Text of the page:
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‘Blitz for Six’? Patriots file for a new Super Bowl trademark

New England Revolution midfielder and Massachusetts native Diego Fagundez ​wore a Patriots​ “Do Your Job" shirt​ to practice. New England Revolution

The New England Patriots’ latest Super Bowl win didn’t just result in a trophy and a parade. It also brought plenty of new catch phrases, which the team has been quick to trademark.

The team last week filed for trademarks on two phrases: “Blitz for Six” and “No Days Off.”

The forward-looking “Blitz for Six” hints at how the Patriots might market yet another Super Bowl chase, referring to what would be their sixth title. According to the filings, the phrase could wind up on T-shirts, hats, and, of course, head coach Bill Belichick’s favored attire: hooded sweatshirts.

“No Days Off,” meanwhile, is the latest catch phrase from Belichick’s mouth. At last week’s Super Bowl LI victory parade in Boston, Belichick led fans, many of whom had taken the day off to celebrate, in chanting the three words; the team filed for the trademark the same day. The Patriots hope to use the phrase to brand services that provide “expert commentary on sports events via the Internet,” according to the filing.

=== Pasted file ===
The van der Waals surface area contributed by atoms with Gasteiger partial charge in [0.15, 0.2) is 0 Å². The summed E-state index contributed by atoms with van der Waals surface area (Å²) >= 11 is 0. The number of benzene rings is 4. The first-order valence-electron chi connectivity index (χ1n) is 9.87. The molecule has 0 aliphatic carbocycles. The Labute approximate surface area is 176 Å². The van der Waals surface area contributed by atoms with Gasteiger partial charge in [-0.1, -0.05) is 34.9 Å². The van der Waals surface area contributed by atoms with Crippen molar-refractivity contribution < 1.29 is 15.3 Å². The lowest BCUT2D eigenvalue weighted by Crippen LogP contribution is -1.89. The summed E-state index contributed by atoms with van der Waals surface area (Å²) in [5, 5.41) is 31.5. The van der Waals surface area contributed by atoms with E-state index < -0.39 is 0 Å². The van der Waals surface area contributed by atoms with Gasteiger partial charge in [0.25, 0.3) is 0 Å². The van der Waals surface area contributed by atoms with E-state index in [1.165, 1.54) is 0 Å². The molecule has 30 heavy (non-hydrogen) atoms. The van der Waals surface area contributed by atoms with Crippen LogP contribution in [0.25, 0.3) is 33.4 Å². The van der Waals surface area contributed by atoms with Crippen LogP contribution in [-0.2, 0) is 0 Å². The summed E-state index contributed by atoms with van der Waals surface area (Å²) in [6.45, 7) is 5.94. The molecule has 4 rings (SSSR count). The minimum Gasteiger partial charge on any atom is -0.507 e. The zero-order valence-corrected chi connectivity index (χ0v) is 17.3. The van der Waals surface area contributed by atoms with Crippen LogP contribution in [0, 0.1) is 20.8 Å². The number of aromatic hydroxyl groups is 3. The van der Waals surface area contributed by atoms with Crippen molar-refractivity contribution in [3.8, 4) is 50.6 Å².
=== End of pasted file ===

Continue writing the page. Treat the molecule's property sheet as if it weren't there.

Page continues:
The Patriots were active on the trademark front in the run-up to last week’s comeback win, too. Two weeks ahead of Super Bowl LI, the team filed for trademarks on the terms “Ignore the Noise” and “One More.”


The Patriots have long been assertive on the branding front. The team has multiple trademarks on “Do Your Job,” another Belichick-inspired mantra that became popular during the 2014 season. (Days before this year’s Super Bowl, police raided the warehouse of an off-brand sports merchandise company in Woburn for allegedly selling products using the phrase.)

That’s not all. The organization also has trademarks on “We Are All Patriots,” a refrain owner Robert Kraft delivers when the team wins titles, and “The Patriot Way,” referring to the team’s tradition of success.


Other trademarks include “Perfect Season,” “Road to Perfection,” and “19-0,” all of which were applied for in early 2008 as the team flirted with an undefeated season. The Patriots wound up losing in that year’s Super Bowl, however.

The newest trademark filings were first reported by ESPN.

Adam Vaccaro can be reached at adam.vaccaro@globe.com. Follow him on Twitter at @adamtvaccaro.